This is another shining example of the gaming industry shunning its most important audience, us the gamers. I think if things keep going the way they are, I am gonna turn my back on this generation of console gaming and PC gaming and stop playing video games altogether. E3 before was a blessing in disguise, lots of people I talked to always said it was a swinging party, and now that is gone. This should tell us all something, and I know where I can put my money from now on.

DeathgiverX
DeathgiverX

Well I am bummed since I never got to go. Oh well, maybe this will teach the ESA a lesson.

IGDetail
IGDetail

Like the CEO of EA says, the industry is consistently boring us gamers to death. If you don't give game companies a reason to show, they're just not going to. I don't think the spirit of E3 is dead though. Someone smart enough will come along and pick this up and make it a full-out event for everyone.

quietguy
quietguy

Sorry peeps. It's all about business... unfortunately.

zaphod_b
zaphod_b

I will miss all the buzz that has surrounded E3 for the last 12 years, but that convention was never meant to be about gamers. Over the last few years it kept getting crazier and crazier as more gamers found their way into the show, and the ESA decided to change the format. I can't blame them, though it sounds like they may have turned it into something equally unsuited for developers and retailers. Oh well. At least I have Gamespot.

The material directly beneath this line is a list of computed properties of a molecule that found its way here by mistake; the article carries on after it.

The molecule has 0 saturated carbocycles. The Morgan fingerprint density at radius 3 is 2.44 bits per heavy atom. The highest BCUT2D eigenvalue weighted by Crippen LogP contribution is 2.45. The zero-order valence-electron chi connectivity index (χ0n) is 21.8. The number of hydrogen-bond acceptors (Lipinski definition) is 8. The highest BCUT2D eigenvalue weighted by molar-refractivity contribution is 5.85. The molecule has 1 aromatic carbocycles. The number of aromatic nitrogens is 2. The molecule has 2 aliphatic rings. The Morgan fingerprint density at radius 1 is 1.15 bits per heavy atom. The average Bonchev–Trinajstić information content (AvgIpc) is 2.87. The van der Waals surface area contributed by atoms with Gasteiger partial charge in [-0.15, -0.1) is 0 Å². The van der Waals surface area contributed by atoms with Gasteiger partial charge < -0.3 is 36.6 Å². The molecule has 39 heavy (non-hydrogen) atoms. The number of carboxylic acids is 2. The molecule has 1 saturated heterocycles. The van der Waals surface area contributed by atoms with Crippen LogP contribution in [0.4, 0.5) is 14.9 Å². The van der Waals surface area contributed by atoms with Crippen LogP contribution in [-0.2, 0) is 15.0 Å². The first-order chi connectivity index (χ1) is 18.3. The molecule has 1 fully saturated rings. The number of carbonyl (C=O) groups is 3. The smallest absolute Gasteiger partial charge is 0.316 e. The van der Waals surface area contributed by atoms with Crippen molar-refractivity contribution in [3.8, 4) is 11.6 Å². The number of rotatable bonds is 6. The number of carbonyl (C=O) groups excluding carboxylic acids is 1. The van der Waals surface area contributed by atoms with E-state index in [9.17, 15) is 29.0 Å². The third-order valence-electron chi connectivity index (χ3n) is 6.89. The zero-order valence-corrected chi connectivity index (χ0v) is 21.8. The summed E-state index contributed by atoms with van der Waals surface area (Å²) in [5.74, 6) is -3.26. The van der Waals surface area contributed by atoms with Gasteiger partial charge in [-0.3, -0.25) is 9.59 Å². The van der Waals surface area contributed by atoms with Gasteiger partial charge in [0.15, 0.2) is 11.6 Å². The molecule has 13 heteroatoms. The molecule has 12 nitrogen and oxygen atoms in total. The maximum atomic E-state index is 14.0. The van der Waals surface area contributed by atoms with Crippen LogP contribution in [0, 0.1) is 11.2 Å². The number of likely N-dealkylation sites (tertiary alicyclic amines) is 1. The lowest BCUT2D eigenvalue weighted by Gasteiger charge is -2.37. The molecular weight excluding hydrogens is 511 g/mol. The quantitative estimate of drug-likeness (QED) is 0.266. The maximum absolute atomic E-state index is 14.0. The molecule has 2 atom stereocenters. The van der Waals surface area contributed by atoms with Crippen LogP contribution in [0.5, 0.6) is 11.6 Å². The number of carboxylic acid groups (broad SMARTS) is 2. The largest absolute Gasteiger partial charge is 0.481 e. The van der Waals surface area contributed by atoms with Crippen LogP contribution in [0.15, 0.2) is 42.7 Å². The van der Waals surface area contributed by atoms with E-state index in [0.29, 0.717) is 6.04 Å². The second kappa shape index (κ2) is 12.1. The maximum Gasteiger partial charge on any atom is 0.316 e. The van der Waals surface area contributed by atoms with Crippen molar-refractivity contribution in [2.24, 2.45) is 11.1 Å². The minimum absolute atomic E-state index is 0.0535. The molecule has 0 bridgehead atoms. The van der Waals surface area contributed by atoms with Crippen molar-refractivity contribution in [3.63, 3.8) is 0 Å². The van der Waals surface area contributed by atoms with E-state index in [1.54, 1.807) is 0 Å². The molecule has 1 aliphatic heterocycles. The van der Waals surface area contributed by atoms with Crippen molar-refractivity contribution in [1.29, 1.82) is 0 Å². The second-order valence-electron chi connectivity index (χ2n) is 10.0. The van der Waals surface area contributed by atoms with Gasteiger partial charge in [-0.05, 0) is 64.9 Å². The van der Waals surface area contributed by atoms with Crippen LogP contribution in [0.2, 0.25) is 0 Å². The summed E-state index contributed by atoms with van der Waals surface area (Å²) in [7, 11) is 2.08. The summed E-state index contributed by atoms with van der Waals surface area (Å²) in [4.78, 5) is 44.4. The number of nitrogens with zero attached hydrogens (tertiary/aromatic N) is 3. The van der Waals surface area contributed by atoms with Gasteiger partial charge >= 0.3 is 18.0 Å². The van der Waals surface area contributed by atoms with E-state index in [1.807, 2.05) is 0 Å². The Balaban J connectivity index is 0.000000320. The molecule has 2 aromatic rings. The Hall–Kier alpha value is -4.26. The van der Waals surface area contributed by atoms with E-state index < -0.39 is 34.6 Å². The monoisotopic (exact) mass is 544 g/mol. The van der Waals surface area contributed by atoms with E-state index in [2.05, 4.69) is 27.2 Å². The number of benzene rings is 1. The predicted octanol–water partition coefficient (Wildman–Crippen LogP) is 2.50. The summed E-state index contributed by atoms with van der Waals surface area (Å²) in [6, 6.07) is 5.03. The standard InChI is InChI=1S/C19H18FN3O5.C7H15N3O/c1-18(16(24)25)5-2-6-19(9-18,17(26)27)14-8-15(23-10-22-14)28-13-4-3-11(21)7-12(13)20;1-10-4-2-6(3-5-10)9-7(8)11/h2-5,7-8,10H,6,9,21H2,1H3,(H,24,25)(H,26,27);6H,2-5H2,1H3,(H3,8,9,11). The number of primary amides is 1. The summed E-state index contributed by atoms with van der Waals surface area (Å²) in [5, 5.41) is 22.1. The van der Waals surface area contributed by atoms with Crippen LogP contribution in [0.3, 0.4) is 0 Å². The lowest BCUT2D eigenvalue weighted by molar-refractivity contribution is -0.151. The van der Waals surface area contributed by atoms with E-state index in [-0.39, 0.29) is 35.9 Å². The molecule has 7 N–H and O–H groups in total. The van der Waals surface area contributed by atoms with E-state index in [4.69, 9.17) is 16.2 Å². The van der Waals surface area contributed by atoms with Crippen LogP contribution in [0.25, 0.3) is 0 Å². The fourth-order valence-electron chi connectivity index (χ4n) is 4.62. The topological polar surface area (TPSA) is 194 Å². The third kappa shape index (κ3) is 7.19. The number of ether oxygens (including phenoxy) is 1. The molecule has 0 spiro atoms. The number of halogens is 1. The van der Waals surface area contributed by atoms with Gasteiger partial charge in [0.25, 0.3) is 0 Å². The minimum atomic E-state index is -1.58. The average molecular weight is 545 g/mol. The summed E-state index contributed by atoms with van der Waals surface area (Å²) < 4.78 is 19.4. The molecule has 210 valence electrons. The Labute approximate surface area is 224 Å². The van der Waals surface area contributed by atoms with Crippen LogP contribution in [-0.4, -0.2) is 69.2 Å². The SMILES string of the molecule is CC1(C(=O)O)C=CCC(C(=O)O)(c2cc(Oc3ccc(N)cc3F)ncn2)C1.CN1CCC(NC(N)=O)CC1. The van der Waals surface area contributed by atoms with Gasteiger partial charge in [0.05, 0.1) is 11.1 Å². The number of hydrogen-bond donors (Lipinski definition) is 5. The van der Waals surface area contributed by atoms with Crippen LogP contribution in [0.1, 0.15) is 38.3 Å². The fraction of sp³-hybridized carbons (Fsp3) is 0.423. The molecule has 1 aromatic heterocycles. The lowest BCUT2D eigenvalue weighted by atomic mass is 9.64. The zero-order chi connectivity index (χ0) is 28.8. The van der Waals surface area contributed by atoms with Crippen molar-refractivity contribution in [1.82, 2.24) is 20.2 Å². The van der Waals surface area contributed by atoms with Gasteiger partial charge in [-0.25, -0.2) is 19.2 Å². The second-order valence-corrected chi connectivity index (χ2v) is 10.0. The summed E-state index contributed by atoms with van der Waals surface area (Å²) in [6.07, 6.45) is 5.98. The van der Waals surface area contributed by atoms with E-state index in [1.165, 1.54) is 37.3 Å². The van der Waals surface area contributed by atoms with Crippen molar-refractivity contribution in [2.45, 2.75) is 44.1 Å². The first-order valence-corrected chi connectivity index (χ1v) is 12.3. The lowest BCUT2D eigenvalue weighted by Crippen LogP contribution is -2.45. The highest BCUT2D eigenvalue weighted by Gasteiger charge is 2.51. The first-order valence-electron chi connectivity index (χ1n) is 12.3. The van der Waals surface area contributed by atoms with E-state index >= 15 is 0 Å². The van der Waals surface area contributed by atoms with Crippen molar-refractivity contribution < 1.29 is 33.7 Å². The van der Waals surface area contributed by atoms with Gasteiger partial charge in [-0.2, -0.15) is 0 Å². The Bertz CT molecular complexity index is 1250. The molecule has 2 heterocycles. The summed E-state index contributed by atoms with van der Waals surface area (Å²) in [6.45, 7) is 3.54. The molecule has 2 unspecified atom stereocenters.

cheesytaco69
cheesytaco69

These dumbasses don't realize that there is money to be made here! If you let us pay to get in than we will! We will pay a lot to get in! We'd enjoy it and you'd be making money.

SilentHunter7
SilentHunter7

E3 was the personality of hardcore gamers, embodied into a convention format; it was loud, unpredictable, and sometimes obnoxious. Gamers are not quiet and soft-spoken. They are not pompous business owners. They are not subtle. This shift goes against all that is gaming, and I am supremely disappointed.